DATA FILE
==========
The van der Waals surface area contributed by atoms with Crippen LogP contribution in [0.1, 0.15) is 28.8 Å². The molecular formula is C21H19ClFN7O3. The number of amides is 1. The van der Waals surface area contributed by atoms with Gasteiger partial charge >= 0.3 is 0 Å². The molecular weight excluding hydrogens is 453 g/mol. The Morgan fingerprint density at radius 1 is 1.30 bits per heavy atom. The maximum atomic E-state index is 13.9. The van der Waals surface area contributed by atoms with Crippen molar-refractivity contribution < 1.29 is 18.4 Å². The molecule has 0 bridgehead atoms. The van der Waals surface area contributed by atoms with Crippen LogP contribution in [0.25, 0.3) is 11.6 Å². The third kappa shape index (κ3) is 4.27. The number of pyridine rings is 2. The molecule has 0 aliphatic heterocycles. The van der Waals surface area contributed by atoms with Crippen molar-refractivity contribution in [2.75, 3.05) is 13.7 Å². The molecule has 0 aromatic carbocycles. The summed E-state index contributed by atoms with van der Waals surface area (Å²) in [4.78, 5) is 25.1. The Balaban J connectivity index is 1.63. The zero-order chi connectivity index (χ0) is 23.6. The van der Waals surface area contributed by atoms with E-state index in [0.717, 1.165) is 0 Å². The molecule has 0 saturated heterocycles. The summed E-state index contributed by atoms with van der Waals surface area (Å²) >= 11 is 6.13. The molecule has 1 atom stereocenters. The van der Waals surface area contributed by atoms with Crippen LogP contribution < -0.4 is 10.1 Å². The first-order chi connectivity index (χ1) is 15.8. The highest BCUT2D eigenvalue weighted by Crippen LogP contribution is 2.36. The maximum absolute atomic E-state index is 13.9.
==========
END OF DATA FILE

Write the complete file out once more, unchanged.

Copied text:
The van der Waals surface area contributed by atoms with Crippen LogP contribution in [0.1, 0.15) is 28.8 Å². The molecular formula is C21H19ClFN7O3. The number of amides is 1. The van der Waals surface area contributed by atoms with Gasteiger partial charge >= 0.3 is 0 Å². The molecular weight excluding hydrogens is 453 g/mol. The Morgan fingerprint density at radius 1 is 1.30 bits per heavy atom. The maximum atomic E-state index is 13.9. The van der Waals surface area contributed by atoms with Crippen molar-refractivity contribution < 1.29 is 18.4 Å². The molecule has 0 bridgehead atoms. The van der Waals surface area contributed by atoms with Crippen LogP contribution in [0.25, 0.3) is 11.6 Å². The third kappa shape index (κ3) is 4.27. The number of pyridine rings is 2. The molecule has 0 aliphatic heterocycles. The van der Waals surface area contributed by atoms with Crippen molar-refractivity contribution in [2.75, 3.05) is 13.7 Å². The molecule has 0 aromatic carbocycles. The summed E-state index contributed by atoms with van der Waals surface area (Å²) in [4.78, 5) is 25.1. The Balaban J connectivity index is 1.63. The zero-order chi connectivity index (χ0) is 23.6. The van der Waals surface area contributed by atoms with E-state index in [0.717, 1.165) is 0 Å². The molecule has 0 saturated heterocycles. The summed E-state index contributed by atoms with van der Waals surface area (Å²) >= 11 is 6.13. The molecule has 1 atom stereocenters. The van der Waals surface area contributed by atoms with Crippen LogP contribution < -0.4 is 10.1 Å². The first-order chi connectivity index (χ1) is 15.8. The highest BCUT2D eigenvalue weighted by Crippen LogP contribution is 2.36. The maximum absolute atomic E-state index is 13.9.